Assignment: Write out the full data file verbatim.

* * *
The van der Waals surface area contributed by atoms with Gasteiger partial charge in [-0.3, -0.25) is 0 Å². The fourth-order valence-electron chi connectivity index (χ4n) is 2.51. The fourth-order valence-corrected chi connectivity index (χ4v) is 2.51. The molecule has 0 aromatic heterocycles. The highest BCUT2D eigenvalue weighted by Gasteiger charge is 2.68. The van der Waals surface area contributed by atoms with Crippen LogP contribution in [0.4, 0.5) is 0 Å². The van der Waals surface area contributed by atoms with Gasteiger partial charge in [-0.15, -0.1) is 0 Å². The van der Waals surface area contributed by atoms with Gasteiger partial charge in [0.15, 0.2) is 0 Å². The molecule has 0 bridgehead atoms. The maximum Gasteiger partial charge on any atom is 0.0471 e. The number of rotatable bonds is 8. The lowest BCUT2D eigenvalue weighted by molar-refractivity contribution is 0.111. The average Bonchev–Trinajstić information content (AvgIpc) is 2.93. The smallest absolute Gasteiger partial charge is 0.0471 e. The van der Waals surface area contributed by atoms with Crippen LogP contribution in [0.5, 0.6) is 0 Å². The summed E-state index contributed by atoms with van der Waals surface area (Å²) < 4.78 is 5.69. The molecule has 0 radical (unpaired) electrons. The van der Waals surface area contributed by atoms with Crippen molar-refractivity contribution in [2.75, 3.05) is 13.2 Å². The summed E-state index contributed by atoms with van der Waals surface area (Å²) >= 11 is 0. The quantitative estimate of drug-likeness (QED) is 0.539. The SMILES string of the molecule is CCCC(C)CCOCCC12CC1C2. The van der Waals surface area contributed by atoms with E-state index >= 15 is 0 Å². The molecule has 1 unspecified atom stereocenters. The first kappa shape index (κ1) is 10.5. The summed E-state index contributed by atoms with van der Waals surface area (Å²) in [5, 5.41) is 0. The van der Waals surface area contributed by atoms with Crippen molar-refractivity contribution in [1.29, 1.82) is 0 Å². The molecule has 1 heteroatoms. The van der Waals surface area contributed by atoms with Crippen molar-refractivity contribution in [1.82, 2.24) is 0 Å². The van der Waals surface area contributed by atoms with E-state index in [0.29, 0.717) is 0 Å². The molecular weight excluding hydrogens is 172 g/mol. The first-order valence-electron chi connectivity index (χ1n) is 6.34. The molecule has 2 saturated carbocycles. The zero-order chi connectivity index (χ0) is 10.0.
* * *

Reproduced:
The van der Waals surface area contributed by atoms with Gasteiger partial charge in [-0.3, -0.25) is 0 Å². The fourth-order valence-electron chi connectivity index (χ4n) is 2.51. The fourth-order valence-corrected chi connectivity index (χ4v) is 2.51. The molecule has 0 aromatic heterocycles. The highest BCUT2D eigenvalue weighted by Gasteiger charge is 2.68. The van der Waals surface area contributed by atoms with Crippen LogP contribution in [0.4, 0.5) is 0 Å². The van der Waals surface area contributed by atoms with Gasteiger partial charge in [-0.15, -0.1) is 0 Å². The van der Waals surface area contributed by atoms with Gasteiger partial charge in [0.15, 0.2) is 0 Å². The molecule has 0 bridgehead atoms. The maximum Gasteiger partial charge on any atom is 0.0471 e. The number of rotatable bonds is 8. The lowest BCUT2D eigenvalue weighted by molar-refractivity contribution is 0.111. The average Bonchev–Trinajstić information content (AvgIpc) is 2.93. The smallest absolute Gasteiger partial charge is 0.0471 e. The van der Waals surface area contributed by atoms with Crippen LogP contribution in [0.5, 0.6) is 0 Å². The summed E-state index contributed by atoms with van der Waals surface area (Å²) < 4.78 is 5.69. The molecule has 0 radical (unpaired) electrons. The van der Waals surface area contributed by atoms with Crippen molar-refractivity contribution in [2.75, 3.05) is 13.2 Å². The summed E-state index contributed by atoms with van der Waals surface area (Å²) >= 11 is 0. The quantitative estimate of drug-likeness (QED) is 0.539. The SMILES string of the molecule is CCCC(C)CCOCCC12CC1C2. The van der Waals surface area contributed by atoms with E-state index >= 15 is 0 Å². The molecule has 1 unspecified atom stereocenters. The first kappa shape index (κ1) is 10.5. The summed E-state index contributed by atoms with van der Waals surface area (Å²) in [5, 5.41) is 0. The van der Waals surface area contributed by atoms with Crippen molar-refractivity contribution in [1.29, 1.82) is 0 Å². The molecule has 1 heteroatoms. The van der Waals surface area contributed by atoms with Crippen molar-refractivity contribution in [1.82, 2.24) is 0 Å². The van der Waals surface area contributed by atoms with E-state index in [0.29, 0.717) is 0 Å². The molecular weight excluding hydrogens is 172 g/mol. The first-order valence-electron chi connectivity index (χ1n) is 6.34. The molecule has 2 saturated carbocycles. The zero-order chi connectivity index (χ0) is 10.0.